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JPS Africa is collaborating and supporting the World Health Organization (WHO) and the National Department of Health and in undertaking HIV Drug Resistance (HIVDR) surveillance across provinces in South Africa. In recent years, the rapid scale up of ART for HIV infection in resource-limited countries has been identified as an international healthcare priority. Sub-Saharan Africa remains the most affected region with a total of 24.7 million which is 73% of the total number of people estimated to be living with HIV around the globe. At the end of 2015, SANAC estimated that 6.4 million South Africans are living with HIV with approximately 2.8 million on anti-retroviral therapy. Scaling-up ART in SA comprises the use of standardized and simplified treatment regimens that are consistent with international guidelines. The emergence and transmission of HIV drug resistance (HIVDR) is an unavoidable consequence of ART, even when appropriate drugs are prescribed and adherence is maximally...

Medical male circumcision involves the surgical removal of the foreskin, which is important in HIV transmission because the inner part of the foreskin is highly susceptible to HIV transmission. Since 2007 the World Health Organisation (WHO) reported that Medical Male Circumcision (MMC) can reduce the sexual transmission of the HIV virus from females to males by up to 60 percent. The WHO and UNAIDS identified South Africa as one of the fourteen priority countries that need to scale up MMC, through encouraging medical circumcision as part of a comprehensive HIV prevention package. In response to this, the South African Government in 2010 has encouraged boys and men (aged 15 to 49) to undertake Voluntary Medical Male Circumcision (VMMC) and has rolled out large-scale MMC service delivery sites across the country. The target for 2016 is to reach 80 percent of eligible HIV negative men. Like any surgery, MMC does pose risks, but...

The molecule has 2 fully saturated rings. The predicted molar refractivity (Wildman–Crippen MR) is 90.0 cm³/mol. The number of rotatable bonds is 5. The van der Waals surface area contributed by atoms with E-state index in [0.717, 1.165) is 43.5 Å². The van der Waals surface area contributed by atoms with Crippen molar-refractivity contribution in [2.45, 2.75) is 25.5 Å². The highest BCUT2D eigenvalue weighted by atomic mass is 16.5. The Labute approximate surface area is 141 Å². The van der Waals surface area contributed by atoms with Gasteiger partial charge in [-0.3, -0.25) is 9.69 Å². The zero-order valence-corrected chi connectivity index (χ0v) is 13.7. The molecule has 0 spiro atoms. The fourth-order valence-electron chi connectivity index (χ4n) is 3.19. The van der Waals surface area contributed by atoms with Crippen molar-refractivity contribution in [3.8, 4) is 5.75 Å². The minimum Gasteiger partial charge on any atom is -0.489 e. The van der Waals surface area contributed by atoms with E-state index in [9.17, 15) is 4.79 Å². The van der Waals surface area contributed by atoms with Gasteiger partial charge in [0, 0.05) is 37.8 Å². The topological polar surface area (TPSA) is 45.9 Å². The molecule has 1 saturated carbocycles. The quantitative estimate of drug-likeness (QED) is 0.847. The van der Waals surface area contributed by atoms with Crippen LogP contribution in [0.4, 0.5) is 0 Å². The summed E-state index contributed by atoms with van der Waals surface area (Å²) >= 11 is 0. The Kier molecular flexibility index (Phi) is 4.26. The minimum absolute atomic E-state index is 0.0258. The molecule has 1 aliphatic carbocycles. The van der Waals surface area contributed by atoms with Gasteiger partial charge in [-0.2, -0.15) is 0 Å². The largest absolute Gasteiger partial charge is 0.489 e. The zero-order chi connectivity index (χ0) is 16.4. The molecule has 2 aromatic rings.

Through The Looking Glass - JPS Africa on What’s Happening in the NGO and Public Health Sector in South Africa It’s easy to just use the umbrella term ‘NGO’ for all the positive and uplifting events, programmes and workshops taking place in this country. But what we forget, is that there are numerous categories and different sectors that deserve individual attention. We are talking about the game-changers, the innovators, those that will stop at nothing to be the change they want to see in this world. JPS Africa is proud to list some of these organisations/programmes and sharing with you the latest news. This article will celebrate some of these trending companies, causes and discuss the concerns within the NGO and Public Health Sector in South Africa: Mothers2Mothers During October 2015, M2M featured and promoted their latest findings at the Global Maternal Newborn Health Conference in Mexico City. At this conference strategies for improved...